In early 2016, I heard my colleague Cantor Sheera Ben-David sing a song. The song was about an unexpected, yet real fact regarding the life of Justice Ruth Bader Ginsburg, z”l. “As If I Weren’t There,” with lyrics written by Abigail Pogrebin, tells the story of Ruth as a young girl mourning the passing of her mother in a time when women were not allowed to be counted for minyan. The refrain sings:
“Count me in the minyan,
Yes I know the law, ten men ten men,
Please don’t explain this to me again,
She’s been my closest friend since I was born,
And, daddy I just need to mourn,
Please, let me stand next to you,
Let me say the prayer.”
When I heard this song, I knew I wanted to sing it during Yizkor of Yom Kippur that year. I had lost my own mother to ovarian cancer in January of 2016, and this song connected me with both the pain of her absence and a sense of comfort in the recognition of my own privilege: the ability to pray alongside men and be counted in my mother’s shiva minyan.
On Friday, September 18th, I cried myself to sleep after learning of Justice Ginsburg’s passing. I was born in Buenos Aires, Argentina, moved to the United States in July of 2007, and became an American citizen on October 2, 2017. I admit I knew very little about who she was when I heard that song back in early 2016. I’m deeply saddened by her death, I’m amazed by the work she did to advance gender equality for women, and I’m proud that she was a Jew and a woman. And while I cried over the loss of such a forceful, exemplary person, her death invariably triggered memories of my own mother, whom I adored and who was my best friend. Lying in bed last Friday night, I felt an overwhelming sense of connection: I was reminded of my colleague who graciously agreed to share the score of the song with me, and of my clergy partner at the time Rabbi Richard Rheins who, with genuine generosity, allowed me to deliver the sermon for Yizkor during Yom Kippur that year. People, experiences, music, life and death, seemed to come together in a raw, revealing instant. Happiness and sadness, what is and what is no more synced in a perfectly harmonious way. I cried tears of sadness, and I cried tears of happiness for the blessing of connectivity, for the hidden ways in which so much, and so many, can be connected in one single tapestry, even without knowing.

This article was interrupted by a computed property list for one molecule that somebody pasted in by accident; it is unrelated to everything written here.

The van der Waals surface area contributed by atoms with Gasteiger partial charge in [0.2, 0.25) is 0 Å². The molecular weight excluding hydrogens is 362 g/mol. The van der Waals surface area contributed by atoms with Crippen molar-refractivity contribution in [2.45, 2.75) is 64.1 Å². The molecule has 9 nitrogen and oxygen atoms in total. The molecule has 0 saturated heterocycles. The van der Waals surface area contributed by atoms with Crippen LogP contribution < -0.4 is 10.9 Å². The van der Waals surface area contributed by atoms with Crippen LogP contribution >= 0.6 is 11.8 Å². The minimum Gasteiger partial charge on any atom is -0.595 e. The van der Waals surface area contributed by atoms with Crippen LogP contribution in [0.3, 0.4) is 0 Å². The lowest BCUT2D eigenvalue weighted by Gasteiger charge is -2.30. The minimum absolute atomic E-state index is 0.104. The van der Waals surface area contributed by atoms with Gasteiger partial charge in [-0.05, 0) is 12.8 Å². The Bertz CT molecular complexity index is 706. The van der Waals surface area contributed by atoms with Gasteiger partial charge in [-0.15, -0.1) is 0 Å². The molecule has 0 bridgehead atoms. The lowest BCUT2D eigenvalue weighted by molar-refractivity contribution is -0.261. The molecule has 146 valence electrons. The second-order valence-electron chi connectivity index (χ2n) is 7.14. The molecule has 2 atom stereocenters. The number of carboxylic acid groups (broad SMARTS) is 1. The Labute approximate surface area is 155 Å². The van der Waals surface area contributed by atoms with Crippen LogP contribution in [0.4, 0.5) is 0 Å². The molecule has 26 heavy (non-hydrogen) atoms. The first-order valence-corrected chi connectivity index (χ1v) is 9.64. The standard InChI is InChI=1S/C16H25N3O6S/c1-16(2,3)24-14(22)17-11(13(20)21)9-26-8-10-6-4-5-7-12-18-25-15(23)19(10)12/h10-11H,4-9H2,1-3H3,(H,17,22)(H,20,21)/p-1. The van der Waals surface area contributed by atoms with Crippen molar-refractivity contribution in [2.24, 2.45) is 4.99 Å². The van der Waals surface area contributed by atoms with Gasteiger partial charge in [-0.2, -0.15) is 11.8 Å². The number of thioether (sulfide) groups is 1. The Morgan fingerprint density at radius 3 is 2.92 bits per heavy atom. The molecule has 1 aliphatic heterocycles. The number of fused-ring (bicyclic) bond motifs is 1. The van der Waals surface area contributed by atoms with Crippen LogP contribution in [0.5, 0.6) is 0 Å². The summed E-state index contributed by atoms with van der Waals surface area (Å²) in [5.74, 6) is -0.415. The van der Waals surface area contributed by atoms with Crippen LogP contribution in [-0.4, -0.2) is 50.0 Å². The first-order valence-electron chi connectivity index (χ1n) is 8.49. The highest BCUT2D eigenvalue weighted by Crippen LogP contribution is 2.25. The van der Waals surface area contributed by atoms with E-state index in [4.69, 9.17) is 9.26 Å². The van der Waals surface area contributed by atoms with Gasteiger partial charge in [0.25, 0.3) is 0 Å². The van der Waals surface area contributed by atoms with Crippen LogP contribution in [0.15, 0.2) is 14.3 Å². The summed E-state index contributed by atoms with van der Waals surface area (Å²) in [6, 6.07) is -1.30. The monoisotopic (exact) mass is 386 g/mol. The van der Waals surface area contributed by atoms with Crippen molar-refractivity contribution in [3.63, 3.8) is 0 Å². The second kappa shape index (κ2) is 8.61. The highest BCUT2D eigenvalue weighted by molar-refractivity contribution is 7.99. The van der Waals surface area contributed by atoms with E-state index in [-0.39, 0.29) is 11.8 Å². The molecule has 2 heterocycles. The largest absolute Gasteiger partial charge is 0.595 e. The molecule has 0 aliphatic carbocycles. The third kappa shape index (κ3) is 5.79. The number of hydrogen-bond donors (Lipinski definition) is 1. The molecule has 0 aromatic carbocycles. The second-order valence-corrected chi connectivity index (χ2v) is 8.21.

I write these words as my personal tribute to her. I’m not a lawyer, a politics expert, nor a social rights activist; neither do I represent an institution. But I do want to say thank you, Ruth, for this lesson you have unveiled for me: act as if your actions have an everlasting impact, because they do. Within your family, in your workspace, with your friends, in your community and your country, what you do connects you to an unbreakable chain, an often invisible yet ever present threat of people and events. You won’t be able to stop people from falling apart or lying in bed crying. Life happens to all of us. But you can live so that your actions remind others they are connected to something bigger: the dead and the living, the past, the present, and the future. After all, we might just be, for someone else, a song: the warm, kind and loving embrace that gives them comfort and strength to keep going.